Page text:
I just want to be a number

Imagine living in a world where you couldn’t reveal your name.  If people asked your name, you’d regard them with suspicion, only revealing it when absolutely necessary.  You have it erased from all your personal documents and even your driver’s license.  Identifying yourself would be chaos, as others would need to use lots of other information such as address, phone number, and date of birth in order to make sure you were you.

Sounds crazy, doesn’t it?  But we live in a similar world.   The Social Security Number was created in the 1930s to identify Social Security participants.  It was the numerical equivalent of a name, a unique number that could be used to ensure the money contributed by an individual was credited to them for retirement.  Today, though, your SSN is more like a password than an id.  It’s something to be guarded and kept safe, only revealed when necessary.

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John Boehner Re-Elected (Boo!)

You didn’t hear it here first, but I will admit defeat.  Boehner was re-elected, though by a razor-thin two vote margin.  There were several defections among the Republicans, mostly right-wingers who voted for someone more conservative, leaving Boehner with barely enough.

Many commentators think Boehner will need to move to the right in order to keep his right-wing support from eroding further, but I see hope in the fact that the fiscal cliff aversion bill passed at the last minute was approved in the House mostly by Democrats.  It allowed the right-wing not to vote for it while avoiding a public relations disaster for the Republican Party as a whole.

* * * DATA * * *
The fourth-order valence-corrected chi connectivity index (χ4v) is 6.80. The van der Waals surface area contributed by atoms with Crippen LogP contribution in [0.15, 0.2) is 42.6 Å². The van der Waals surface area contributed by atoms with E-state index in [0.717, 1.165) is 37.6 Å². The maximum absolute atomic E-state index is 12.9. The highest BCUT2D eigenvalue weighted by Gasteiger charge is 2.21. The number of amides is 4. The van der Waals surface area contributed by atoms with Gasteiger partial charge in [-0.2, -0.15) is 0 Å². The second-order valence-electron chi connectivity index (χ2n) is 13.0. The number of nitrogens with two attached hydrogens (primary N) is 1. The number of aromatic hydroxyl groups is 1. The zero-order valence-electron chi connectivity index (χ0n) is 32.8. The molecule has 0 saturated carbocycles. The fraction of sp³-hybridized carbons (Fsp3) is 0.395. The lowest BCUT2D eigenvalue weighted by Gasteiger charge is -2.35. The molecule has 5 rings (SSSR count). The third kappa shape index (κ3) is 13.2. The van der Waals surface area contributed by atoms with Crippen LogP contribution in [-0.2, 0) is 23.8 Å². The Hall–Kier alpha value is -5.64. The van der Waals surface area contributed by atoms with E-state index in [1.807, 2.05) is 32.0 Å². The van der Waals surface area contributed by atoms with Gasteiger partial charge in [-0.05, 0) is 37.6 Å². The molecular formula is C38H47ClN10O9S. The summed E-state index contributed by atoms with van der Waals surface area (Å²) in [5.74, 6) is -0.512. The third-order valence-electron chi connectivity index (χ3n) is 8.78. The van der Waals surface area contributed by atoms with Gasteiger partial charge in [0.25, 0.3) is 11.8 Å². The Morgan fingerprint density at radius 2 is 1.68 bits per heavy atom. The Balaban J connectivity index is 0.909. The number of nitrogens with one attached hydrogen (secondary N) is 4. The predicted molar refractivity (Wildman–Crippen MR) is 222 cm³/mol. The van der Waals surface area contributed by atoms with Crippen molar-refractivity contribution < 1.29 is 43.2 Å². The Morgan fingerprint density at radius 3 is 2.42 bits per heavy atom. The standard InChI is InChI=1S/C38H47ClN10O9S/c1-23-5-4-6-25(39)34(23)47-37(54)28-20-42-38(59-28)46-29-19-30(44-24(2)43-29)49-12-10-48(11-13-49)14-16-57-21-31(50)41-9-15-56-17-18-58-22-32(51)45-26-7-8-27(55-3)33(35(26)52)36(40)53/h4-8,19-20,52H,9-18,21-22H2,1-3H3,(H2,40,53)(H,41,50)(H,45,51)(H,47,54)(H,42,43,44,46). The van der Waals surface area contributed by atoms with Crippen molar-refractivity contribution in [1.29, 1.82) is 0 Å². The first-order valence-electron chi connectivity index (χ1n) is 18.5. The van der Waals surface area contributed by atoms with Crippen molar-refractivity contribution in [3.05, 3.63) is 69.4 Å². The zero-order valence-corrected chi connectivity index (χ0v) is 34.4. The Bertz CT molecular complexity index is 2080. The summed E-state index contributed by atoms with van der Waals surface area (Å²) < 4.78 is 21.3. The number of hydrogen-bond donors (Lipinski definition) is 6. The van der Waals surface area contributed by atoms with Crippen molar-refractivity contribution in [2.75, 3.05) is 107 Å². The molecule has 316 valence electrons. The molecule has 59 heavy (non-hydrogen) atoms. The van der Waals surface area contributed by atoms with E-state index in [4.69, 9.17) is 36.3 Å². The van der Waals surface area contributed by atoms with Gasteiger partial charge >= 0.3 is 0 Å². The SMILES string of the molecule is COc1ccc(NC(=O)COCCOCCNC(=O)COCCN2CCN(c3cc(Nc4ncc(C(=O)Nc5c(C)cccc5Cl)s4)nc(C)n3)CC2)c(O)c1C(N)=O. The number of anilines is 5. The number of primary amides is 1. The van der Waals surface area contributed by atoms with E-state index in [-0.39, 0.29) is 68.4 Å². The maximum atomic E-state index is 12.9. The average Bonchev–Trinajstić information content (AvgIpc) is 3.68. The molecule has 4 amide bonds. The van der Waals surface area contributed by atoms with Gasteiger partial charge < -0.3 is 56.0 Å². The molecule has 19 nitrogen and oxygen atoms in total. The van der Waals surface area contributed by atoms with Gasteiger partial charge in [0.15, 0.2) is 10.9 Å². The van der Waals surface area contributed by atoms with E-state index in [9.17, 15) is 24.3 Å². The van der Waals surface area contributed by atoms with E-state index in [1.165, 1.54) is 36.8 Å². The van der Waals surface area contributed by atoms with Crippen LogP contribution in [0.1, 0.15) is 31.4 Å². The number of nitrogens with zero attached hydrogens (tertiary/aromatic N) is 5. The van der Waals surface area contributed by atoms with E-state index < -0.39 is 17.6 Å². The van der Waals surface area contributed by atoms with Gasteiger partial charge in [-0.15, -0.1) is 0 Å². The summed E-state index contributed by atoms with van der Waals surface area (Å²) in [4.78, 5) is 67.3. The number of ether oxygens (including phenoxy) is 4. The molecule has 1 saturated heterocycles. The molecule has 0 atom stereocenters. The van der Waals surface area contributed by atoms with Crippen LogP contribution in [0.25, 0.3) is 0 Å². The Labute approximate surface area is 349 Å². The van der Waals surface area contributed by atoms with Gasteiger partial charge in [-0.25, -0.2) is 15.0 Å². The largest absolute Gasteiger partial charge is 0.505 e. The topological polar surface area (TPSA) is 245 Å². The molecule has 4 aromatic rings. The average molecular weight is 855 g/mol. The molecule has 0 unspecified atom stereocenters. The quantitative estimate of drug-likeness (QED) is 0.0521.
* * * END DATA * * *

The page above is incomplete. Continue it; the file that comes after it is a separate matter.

I will keep blogging about this issue, because a Speaker can be unseated mid-term, and a new Speaker elected.  Things could change if this Congress is unable to get needed legislation passed.

Hastert Rule

On January 3rd when the new Congress is sworn in, there will be 201 Democrats and 234 Republicans.  If John Boehner is re-elected Speaker, he will likely continue to run the House according to the Hastert Rule.  (See NYT series of postings, Debt Reckoning, see the posting at Dec 12 at 12:32pm.)  The Hastert Rule means that the Republican Speaker will not bring to a vote any bill unless it has the support of a majority of Republicans.

Half of the 234 Republicans is 117, so the 117 most conservative members of the House, only 27% of the total House membership, can stop any compromise legislation that has been negotiated with the Senate and the White House.  That’s why Boehner has such a hard time compromising with President Obama.

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Defeat John Boehner Video Series

I now have four videos posted online with more to come.  These use commentary and graphics to describe how John Boehner can be defeated and a more moderate Speaker elected.

Video #1: Introduction to idea of a compromise Speaker

Video #2: How moderate Republicans could be convinced to form a coalition

Video #3: Explains the problem with the current power structure in the House